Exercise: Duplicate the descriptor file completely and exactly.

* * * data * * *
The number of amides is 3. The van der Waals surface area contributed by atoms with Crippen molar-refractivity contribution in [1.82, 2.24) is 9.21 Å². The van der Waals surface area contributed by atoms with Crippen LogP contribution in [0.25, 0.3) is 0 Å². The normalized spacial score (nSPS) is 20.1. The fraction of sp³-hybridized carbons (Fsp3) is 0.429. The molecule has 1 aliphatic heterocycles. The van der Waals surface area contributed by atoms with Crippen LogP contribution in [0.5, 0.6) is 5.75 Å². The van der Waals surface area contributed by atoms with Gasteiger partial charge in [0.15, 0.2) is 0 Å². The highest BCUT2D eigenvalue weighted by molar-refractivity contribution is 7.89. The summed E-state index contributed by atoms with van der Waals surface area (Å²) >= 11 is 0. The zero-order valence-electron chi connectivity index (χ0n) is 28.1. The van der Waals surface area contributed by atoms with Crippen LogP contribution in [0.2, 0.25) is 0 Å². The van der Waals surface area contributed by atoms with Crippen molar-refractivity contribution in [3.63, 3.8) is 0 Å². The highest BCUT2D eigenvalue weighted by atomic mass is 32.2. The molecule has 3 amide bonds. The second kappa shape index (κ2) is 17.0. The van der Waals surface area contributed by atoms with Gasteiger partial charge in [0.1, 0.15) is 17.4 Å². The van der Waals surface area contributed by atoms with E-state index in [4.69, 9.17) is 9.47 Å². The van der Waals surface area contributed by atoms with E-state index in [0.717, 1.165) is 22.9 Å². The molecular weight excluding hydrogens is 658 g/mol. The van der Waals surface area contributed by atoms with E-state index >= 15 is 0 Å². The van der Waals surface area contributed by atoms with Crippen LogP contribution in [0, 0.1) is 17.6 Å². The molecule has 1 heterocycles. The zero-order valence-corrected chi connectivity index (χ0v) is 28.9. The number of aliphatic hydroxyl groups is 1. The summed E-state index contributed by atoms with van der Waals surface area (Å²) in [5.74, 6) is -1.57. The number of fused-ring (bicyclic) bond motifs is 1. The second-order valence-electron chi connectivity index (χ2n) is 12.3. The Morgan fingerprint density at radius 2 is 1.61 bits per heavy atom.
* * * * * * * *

The number of amides is 3. The van der Waals surface area contributed by atoms with Crippen molar-refractivity contribution in [1.82, 2.24) is 9.21 Å². The van der Waals surface area contributed by atoms with Crippen LogP contribution in [0.25, 0.3) is 0 Å². The normalized spacial score (nSPS) is 20.1. The fraction of sp³-hybridized carbons (Fsp3) is 0.429. The molecule has 1 aliphatic heterocycles. The van der Waals surface area contributed by atoms with Crippen LogP contribution in [0.5, 0.6) is 5.75 Å². The van der Waals surface area contributed by atoms with Gasteiger partial charge in [0.15, 0.2) is 0 Å². The highest BCUT2D eigenvalue weighted by molar-refractivity contribution is 7.89. The summed E-state index contributed by atoms with van der Waals surface area (Å²) >= 11 is 0. The zero-order valence-electron chi connectivity index (χ0n) is 28.1. The van der Waals surface area contributed by atoms with Crippen LogP contribution in [0.2, 0.25) is 0 Å². The van der Waals surface area contributed by atoms with Crippen molar-refractivity contribution in [3.63, 3.8) is 0 Å². The highest BCUT2D eigenvalue weighted by atomic mass is 32.2. The molecule has 3 amide bonds. The second kappa shape index (κ2) is 17.0. The van der Waals surface area contributed by atoms with Gasteiger partial charge in [0.1, 0.15) is 17.4 Å². The van der Waals surface area contributed by atoms with E-state index in [4.69, 9.17) is 9.47 Å². The van der Waals surface area contributed by atoms with E-state index in [0.717, 1.165) is 22.9 Å². The molecular weight excluding hydrogens is 658 g/mol. The van der Waals surface area contributed by atoms with E-state index >= 15 is 0 Å². The van der Waals surface area contributed by atoms with Crippen LogP contribution in [0, 0.1) is 17.6 Å². The molecule has 1 heterocycles. The zero-order valence-corrected chi connectivity index (χ0v) is 28.9. The number of aliphatic hydroxyl groups is 1. The summed E-state index contributed by atoms with van der Waals surface area (Å²) in [5.74, 6) is -1.57. The number of fused-ring (bicyclic) bond motifs is 1. The second-order valence-electron chi connectivity index (χ2n) is 12.3. The Morgan fingerprint density at radius 2 is 1.61 bits per heavy atom.